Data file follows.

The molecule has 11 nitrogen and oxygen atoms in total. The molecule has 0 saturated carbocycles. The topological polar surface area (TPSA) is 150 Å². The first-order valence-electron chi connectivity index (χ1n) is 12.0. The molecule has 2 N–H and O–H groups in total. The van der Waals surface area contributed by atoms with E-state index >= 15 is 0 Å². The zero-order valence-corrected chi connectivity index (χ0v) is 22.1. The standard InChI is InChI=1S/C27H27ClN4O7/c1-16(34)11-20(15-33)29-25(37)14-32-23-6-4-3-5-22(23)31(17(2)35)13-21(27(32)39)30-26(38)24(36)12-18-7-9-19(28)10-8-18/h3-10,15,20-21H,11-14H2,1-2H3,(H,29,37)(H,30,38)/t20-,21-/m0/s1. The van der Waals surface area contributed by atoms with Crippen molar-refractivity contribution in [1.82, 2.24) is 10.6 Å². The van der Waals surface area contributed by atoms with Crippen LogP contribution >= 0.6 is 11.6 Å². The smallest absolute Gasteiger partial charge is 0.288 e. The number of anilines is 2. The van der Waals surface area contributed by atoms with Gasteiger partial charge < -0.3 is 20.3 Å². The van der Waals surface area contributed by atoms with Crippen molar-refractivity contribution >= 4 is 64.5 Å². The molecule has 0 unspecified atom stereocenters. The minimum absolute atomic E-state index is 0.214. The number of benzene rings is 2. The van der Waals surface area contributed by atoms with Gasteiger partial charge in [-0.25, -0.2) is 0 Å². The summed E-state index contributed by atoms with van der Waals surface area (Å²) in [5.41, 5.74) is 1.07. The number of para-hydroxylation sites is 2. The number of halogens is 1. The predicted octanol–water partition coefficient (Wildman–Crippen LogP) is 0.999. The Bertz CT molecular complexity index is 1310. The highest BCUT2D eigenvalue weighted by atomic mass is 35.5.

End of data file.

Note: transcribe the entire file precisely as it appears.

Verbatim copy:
The molecule has 11 nitrogen and oxygen atoms in total. The molecule has 0 saturated carbocycles. The topological polar surface area (TPSA) is 150 Å². The first-order valence-electron chi connectivity index (χ1n) is 12.0. The molecule has 2 N–H and O–H groups in total. The van der Waals surface area contributed by atoms with E-state index >= 15 is 0 Å². The zero-order valence-corrected chi connectivity index (χ0v) is 22.1. The standard InChI is InChI=1S/C27H27ClN4O7/c1-16(34)11-20(15-33)29-25(37)14-32-23-6-4-3-5-22(23)31(17(2)35)13-21(27(32)39)30-26(38)24(36)12-18-7-9-19(28)10-8-18/h3-10,15,20-21H,11-14H2,1-2H3,(H,29,37)(H,30,38)/t20-,21-/m0/s1. The van der Waals surface area contributed by atoms with Crippen molar-refractivity contribution in [1.82, 2.24) is 10.6 Å². The van der Waals surface area contributed by atoms with Crippen LogP contribution >= 0.6 is 11.6 Å². The smallest absolute Gasteiger partial charge is 0.288 e. The number of anilines is 2. The van der Waals surface area contributed by atoms with Gasteiger partial charge < -0.3 is 20.3 Å². The van der Waals surface area contributed by atoms with Crippen molar-refractivity contribution >= 4 is 64.5 Å². The molecule has 0 unspecified atom stereocenters. The minimum absolute atomic E-state index is 0.214. The number of benzene rings is 2. The van der Waals surface area contributed by atoms with Gasteiger partial charge in [-0.25, -0.2) is 0 Å². The summed E-state index contributed by atoms with van der Waals surface area (Å²) in [5.41, 5.74) is 1.07. The number of para-hydroxylation sites is 2. The number of halogens is 1. The predicted octanol–water partition coefficient (Wildman–Crippen LogP) is 0.999. The Bertz CT molecular complexity index is 1310. The highest BCUT2D eigenvalue weighted by atomic mass is 35.5.